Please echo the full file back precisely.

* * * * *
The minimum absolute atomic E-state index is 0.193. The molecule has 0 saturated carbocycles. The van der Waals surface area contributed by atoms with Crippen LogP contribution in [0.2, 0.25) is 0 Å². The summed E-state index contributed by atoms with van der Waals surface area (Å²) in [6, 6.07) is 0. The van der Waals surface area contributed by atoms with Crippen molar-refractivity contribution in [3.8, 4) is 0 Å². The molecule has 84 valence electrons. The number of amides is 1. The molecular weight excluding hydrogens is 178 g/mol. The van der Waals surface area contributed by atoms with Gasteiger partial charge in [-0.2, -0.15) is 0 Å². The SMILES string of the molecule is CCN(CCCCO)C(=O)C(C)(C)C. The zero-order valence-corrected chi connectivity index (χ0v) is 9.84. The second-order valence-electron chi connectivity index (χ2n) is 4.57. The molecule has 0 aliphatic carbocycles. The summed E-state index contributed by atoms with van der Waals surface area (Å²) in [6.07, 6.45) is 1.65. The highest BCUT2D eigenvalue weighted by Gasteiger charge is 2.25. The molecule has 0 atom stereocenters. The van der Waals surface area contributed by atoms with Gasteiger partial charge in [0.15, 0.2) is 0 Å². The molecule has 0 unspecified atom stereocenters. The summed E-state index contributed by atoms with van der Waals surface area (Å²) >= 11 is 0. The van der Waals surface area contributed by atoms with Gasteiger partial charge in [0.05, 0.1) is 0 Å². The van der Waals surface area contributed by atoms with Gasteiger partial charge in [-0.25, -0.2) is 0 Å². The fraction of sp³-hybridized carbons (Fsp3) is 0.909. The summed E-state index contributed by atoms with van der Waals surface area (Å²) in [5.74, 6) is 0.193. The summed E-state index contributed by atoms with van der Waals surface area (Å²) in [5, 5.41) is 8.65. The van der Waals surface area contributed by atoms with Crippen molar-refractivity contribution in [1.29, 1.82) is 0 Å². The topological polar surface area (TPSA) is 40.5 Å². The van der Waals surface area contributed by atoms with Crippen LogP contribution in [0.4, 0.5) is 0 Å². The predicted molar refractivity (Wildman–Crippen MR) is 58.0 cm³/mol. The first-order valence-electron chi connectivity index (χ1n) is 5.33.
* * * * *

The minimum absolute atomic E-state index is 0.193. The molecule has 0 saturated carbocycles. The van der Waals surface area contributed by atoms with Crippen LogP contribution in [0.2, 0.25) is 0 Å². The summed E-state index contributed by atoms with van der Waals surface area (Å²) in [6, 6.07) is 0. The van der Waals surface area contributed by atoms with Crippen molar-refractivity contribution in [3.8, 4) is 0 Å². The molecule has 84 valence electrons. The number of amides is 1. The molecular weight excluding hydrogens is 178 g/mol. The van der Waals surface area contributed by atoms with Gasteiger partial charge in [-0.2, -0.15) is 0 Å². The SMILES string of the molecule is CCN(CCCCO)C(=O)C(C)(C)C. The zero-order valence-corrected chi connectivity index (χ0v) is 9.84. The second-order valence-electron chi connectivity index (χ2n) is 4.57. The molecule has 0 aliphatic carbocycles. The summed E-state index contributed by atoms with van der Waals surface area (Å²) in [6.07, 6.45) is 1.65. The highest BCUT2D eigenvalue weighted by Gasteiger charge is 2.25. The molecule has 0 atom stereocenters. The van der Waals surface area contributed by atoms with Gasteiger partial charge in [0.15, 0.2) is 0 Å². The molecule has 0 unspecified atom stereocenters. The summed E-state index contributed by atoms with van der Waals surface area (Å²) >= 11 is 0. The van der Waals surface area contributed by atoms with Gasteiger partial charge in [0.05, 0.1) is 0 Å². The van der Waals surface area contributed by atoms with Gasteiger partial charge in [-0.25, -0.2) is 0 Å². The fraction of sp³-hybridized carbons (Fsp3) is 0.909. The summed E-state index contributed by atoms with van der Waals surface area (Å²) in [5.74, 6) is 0.193. The summed E-state index contributed by atoms with van der Waals surface area (Å²) in [5, 5.41) is 8.65. The van der Waals surface area contributed by atoms with Crippen molar-refractivity contribution in [1.29, 1.82) is 0 Å². The topological polar surface area (TPSA) is 40.5 Å². The van der Waals surface area contributed by atoms with Crippen LogP contribution in [0.4, 0.5) is 0 Å². The predicted molar refractivity (Wildman–Crippen MR) is 58.0 cm³/mol. The first-order valence-electron chi connectivity index (χ1n) is 5.33.